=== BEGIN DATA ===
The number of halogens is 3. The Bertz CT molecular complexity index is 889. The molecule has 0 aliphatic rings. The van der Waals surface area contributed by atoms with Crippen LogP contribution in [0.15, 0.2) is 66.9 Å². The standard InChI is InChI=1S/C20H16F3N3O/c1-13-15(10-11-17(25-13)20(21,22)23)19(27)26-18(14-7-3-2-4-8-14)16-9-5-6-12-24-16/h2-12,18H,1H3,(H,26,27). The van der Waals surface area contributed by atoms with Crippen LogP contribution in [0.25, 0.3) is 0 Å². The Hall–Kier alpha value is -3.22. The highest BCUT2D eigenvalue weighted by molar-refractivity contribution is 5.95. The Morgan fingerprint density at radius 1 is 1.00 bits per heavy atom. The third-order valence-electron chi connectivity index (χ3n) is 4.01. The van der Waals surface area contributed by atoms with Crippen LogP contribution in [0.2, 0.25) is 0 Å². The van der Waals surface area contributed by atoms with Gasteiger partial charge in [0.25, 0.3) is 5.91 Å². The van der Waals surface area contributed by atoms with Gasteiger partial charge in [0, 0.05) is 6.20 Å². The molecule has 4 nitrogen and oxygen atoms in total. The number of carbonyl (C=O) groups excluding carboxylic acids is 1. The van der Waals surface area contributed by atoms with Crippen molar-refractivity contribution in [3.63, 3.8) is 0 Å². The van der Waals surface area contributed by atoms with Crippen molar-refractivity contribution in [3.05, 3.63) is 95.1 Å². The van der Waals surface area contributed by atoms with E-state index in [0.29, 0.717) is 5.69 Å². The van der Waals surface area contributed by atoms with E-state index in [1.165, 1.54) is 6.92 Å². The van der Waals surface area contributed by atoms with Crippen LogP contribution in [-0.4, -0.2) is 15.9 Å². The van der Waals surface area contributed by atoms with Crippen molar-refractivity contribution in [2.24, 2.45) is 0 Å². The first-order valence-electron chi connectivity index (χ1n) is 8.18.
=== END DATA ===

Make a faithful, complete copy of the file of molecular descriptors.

The number of halogens is 3. The Bertz CT molecular complexity index is 889. The molecule has 0 aliphatic rings. The van der Waals surface area contributed by atoms with Crippen LogP contribution in [0.15, 0.2) is 66.9 Å². The standard InChI is InChI=1S/C20H16F3N3O/c1-13-15(10-11-17(25-13)20(21,22)23)19(27)26-18(14-7-3-2-4-8-14)16-9-5-6-12-24-16/h2-12,18H,1H3,(H,26,27). The van der Waals surface area contributed by atoms with Crippen LogP contribution in [0.25, 0.3) is 0 Å². The Hall–Kier alpha value is -3.22. The highest BCUT2D eigenvalue weighted by molar-refractivity contribution is 5.95. The Morgan fingerprint density at radius 1 is 1.00 bits per heavy atom. The third-order valence-electron chi connectivity index (χ3n) is 4.01. The van der Waals surface area contributed by atoms with Crippen LogP contribution in [0.2, 0.25) is 0 Å². The van der Waals surface area contributed by atoms with Gasteiger partial charge in [0.25, 0.3) is 5.91 Å². The van der Waals surface area contributed by atoms with Gasteiger partial charge in [0, 0.05) is 6.20 Å². The molecule has 4 nitrogen and oxygen atoms in total. The number of carbonyl (C=O) groups excluding carboxylic acids is 1. The van der Waals surface area contributed by atoms with Crippen molar-refractivity contribution in [3.63, 3.8) is 0 Å². The van der Waals surface area contributed by atoms with Crippen molar-refractivity contribution in [3.05, 3.63) is 95.1 Å². The van der Waals surface area contributed by atoms with E-state index in [0.29, 0.717) is 5.69 Å². The van der Waals surface area contributed by atoms with E-state index in [1.165, 1.54) is 6.92 Å². The van der Waals surface area contributed by atoms with Crippen LogP contribution in [-0.4, -0.2) is 15.9 Å². The van der Waals surface area contributed by atoms with Crippen molar-refractivity contribution in [2.24, 2.45) is 0 Å². The first-order valence-electron chi connectivity index (χ1n) is 8.18.